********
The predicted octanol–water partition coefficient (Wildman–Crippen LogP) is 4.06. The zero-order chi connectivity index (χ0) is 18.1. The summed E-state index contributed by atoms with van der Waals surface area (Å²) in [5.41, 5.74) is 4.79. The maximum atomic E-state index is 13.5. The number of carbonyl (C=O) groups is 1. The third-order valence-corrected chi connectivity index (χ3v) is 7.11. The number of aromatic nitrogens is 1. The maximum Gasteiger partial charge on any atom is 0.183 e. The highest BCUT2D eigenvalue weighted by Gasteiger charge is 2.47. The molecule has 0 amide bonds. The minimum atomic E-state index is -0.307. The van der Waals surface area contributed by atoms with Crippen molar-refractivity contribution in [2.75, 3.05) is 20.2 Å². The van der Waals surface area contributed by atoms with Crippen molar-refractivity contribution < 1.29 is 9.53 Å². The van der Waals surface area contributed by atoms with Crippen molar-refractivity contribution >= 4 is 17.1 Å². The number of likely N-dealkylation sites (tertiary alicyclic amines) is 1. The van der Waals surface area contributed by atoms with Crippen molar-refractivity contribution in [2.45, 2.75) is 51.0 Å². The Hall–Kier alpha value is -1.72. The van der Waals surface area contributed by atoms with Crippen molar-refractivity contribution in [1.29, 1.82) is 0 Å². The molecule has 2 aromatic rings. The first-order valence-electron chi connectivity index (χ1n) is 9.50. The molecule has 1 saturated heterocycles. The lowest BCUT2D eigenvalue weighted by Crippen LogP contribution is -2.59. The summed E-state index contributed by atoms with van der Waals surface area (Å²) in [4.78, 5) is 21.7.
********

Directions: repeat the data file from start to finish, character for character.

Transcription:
The predicted octanol–water partition coefficient (Wildman–Crippen LogP) is 4.06. The zero-order chi connectivity index (χ0) is 18.1. The summed E-state index contributed by atoms with van der Waals surface area (Å²) in [5.41, 5.74) is 4.79. The maximum atomic E-state index is 13.5. The number of carbonyl (C=O) groups is 1. The third-order valence-corrected chi connectivity index (χ3v) is 7.11. The number of aromatic nitrogens is 1. The maximum Gasteiger partial charge on any atom is 0.183 e. The highest BCUT2D eigenvalue weighted by Gasteiger charge is 2.47. The molecule has 0 amide bonds. The minimum atomic E-state index is -0.307. The van der Waals surface area contributed by atoms with Crippen molar-refractivity contribution in [2.75, 3.05) is 20.2 Å². The van der Waals surface area contributed by atoms with Crippen molar-refractivity contribution < 1.29 is 9.53 Å². The van der Waals surface area contributed by atoms with Crippen molar-refractivity contribution >= 4 is 17.1 Å². The number of likely N-dealkylation sites (tertiary alicyclic amines) is 1. The van der Waals surface area contributed by atoms with Crippen molar-refractivity contribution in [2.45, 2.75) is 51.0 Å². The Hall–Kier alpha value is -1.72. The van der Waals surface area contributed by atoms with Crippen molar-refractivity contribution in [1.29, 1.82) is 0 Å². The molecule has 2 aromatic rings. The first-order valence-electron chi connectivity index (χ1n) is 9.50. The molecule has 1 saturated heterocycles. The lowest BCUT2D eigenvalue weighted by Crippen LogP contribution is -2.59. The summed E-state index contributed by atoms with van der Waals surface area (Å²) in [4.78, 5) is 21.7.